Day 102 Less than 2,000 nm to halfway 12/12/13

Dec 12, 2013 Kellerberrin and Binningup

Australian ham radio operators located in Binningup and Kellerberrin

I’ve turned west and am making good time. My GPS puts me 1,996 miles from the halfway mark! I did just over 1000 miles in the last week since leaving Cape Leeuwin and half of that was going north, so if I can get past the calms predicted in the next day or so, I will be making good time towards half way. It was very hot in the cockpit at one point today, so along with some laundry, I had a good scrub. I was surprised at the amount of skin that came off. It feels really good and I’ll rub in some lavender moisture cream just to give me that spa feeling. A bath and clean clothes all at the same time? What ever next. My next task is to wash my Gill waterproof fleece farmer john outfit and my fleece jacket. It will be such a treat to get them washed; they are definitely past due in that department. I guess that’s one of the perks of coming North – getting my self clean, and the boat has dried out a lot inside as well. 

There are two French Islands south of me, Île Amsterdam and Île St-Paul. There are some great stories about the history of the islands and the Google Earth maps are very interesting to look at. Getting back to my new route, in the British Admiralty book “Ocean Passages for the World” the route I am taking is shown on chart # 5308 World Sailing Ship Routes. This chart is inside the envelope which accompanies the book. The route I am taking is in fact an old, well used sailing route.

I made contact tonight with Peter VK6APZ from Kellerberrin in Western Australia. I had Cliff ZL4AS in Balclutha, NZ and  Ted VK6NTE just outside Binningup, on the radio tonight. Great to have some time to chat with these fellows. We have just had another squall go over, not enough rain to catch but each one washes the salt from the deck , so when a good shower comes I can open the valves and collect some rain water. I will feel a lot better when the tanks are full again.

I feel very good this morning and have been busy on deck.  The day dawned and all around us was the “valley of the rain squalls”. I got excited and thought this is the morning we will put some serious water in the tanks. I needed a strategy. There are several inherent problems to overcome before I open the valves to the deck drains and welcome the water below into my 10  gallon holding tank. The first is to make sure all the salt has washed off the deck and sails before I open the valve. So I need a really good downpour or several showers with no salt water getting on deck at the same time. The situation for that to happen is somewhat difficult. It means virtually coming to a stop and sit still while the rain washes the boat for awhile and then when I think it’s done, open the valves and let ‘er rip.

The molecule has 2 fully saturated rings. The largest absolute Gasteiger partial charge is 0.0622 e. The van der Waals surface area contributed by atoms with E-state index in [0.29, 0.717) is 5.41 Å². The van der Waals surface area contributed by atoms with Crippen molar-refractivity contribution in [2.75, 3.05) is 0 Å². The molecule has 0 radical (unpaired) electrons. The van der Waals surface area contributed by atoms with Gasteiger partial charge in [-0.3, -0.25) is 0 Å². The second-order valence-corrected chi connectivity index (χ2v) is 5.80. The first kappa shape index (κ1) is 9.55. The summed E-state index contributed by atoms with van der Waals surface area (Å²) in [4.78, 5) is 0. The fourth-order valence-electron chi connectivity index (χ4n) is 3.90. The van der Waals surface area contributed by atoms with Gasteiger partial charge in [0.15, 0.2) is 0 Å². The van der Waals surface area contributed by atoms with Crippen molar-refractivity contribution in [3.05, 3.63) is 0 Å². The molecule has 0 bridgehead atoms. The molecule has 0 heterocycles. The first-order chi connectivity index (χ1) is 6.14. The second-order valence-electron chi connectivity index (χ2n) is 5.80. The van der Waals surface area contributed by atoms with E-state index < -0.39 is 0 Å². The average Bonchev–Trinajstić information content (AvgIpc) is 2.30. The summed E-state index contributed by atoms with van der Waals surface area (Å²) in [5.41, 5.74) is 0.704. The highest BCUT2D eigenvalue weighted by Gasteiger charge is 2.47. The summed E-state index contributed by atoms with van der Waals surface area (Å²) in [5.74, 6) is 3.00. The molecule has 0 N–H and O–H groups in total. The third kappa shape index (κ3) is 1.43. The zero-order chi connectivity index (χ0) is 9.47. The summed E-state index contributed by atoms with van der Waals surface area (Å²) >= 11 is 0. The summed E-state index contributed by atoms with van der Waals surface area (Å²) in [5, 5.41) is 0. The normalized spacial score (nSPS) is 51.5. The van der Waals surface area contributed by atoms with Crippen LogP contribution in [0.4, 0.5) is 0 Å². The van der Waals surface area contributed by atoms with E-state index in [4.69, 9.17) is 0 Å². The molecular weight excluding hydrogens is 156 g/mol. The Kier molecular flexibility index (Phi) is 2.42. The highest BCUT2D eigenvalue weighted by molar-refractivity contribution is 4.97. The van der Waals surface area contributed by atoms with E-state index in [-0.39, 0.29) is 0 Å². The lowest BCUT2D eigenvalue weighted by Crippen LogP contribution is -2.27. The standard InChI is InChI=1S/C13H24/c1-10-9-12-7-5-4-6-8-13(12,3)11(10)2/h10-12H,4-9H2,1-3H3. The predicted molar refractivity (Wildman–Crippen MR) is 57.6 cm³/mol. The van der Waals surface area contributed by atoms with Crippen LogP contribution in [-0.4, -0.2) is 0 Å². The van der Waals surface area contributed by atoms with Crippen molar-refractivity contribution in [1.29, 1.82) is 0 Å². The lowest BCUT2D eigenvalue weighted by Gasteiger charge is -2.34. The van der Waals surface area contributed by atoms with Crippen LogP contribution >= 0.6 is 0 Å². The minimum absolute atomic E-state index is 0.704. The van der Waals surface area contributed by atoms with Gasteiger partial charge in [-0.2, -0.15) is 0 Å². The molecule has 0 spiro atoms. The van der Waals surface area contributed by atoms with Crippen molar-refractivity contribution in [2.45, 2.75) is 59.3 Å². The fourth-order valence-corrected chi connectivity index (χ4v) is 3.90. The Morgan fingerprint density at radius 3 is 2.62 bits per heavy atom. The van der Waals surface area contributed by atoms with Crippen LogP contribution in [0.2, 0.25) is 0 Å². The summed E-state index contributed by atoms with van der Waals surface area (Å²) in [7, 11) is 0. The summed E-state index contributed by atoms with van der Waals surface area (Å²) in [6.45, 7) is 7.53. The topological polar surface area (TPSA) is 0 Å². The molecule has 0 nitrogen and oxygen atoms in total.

The squalls in this valley I am in are rather tame and the best I’ve received from them so far is a heavy scotch mist, not enough to wash the deck of its salt. In the last few days, particularly in the morning and late afternoon, I’ve had about five or six of these misty bursts so the deck and sails have been rinsed. The squalls this morning looked ominous,  but as in life, looks can be deceiving and they were little more than heavy mist, no real rain. Certainly not the rain clouds we’ve grown up with on the West coast of B.C. Undaunted, I kept at it. I ended up using a new sponge to wipe the mist off the deck and squeezed it into a waiting bucket which I had cleaned, ready for the job. During two misty squalls I managed to collect about a gallon of water. This isn’t much water, but when you are out of water completely and you’re desperate, it could seem like the Hoover Dam!  

I have 25-30 gallons of water in my tanks and I don’t want to take that for granted.  I’ll take every opportunity to collect water and perfect my collection techniques. I found that the rubber bucket I was using imbued the water with a strong rubbery taste which became evident when I was eating my morning oats. I forced 3/4 of the oats down but there are still three or four spoonfuls waiting for me in the saucepan. I am trying to find some sauce or something to cover the ‘rubber bucket’ taste as I hate to waste any food. Any suggestions? And so ends the first of many lessons on collecting rain water from the deck. Stay tuned for more episodes. 

One other exciting thing happened this morning during the squalls was I saw a big flying fish. Other news you may not be aware of is that there is a tropical cyclone developing above me. We’re closely monitoring it, and its path has not yet been defined. I’m not sure if it even has a name yet. Stay tuned! I’m due to be becalmed here this afternoon but for now there is a 5-10 knot breeze from the south and the seas have flattened out so we are still ghosting along at 3.5 kts. Go West Wind Go!

My great mood today is a direct result of your warm love and affection Marylou and I want to thank you for that and tell you that I love you madly, not crazy madly but enthusiastic madly. But I am crazy about you. 







  1. David Anidjar- Romain says

    The Scots put salt in their porridge. If you do that already, try more! That may help to mask the rubber taste.Keep it up!David

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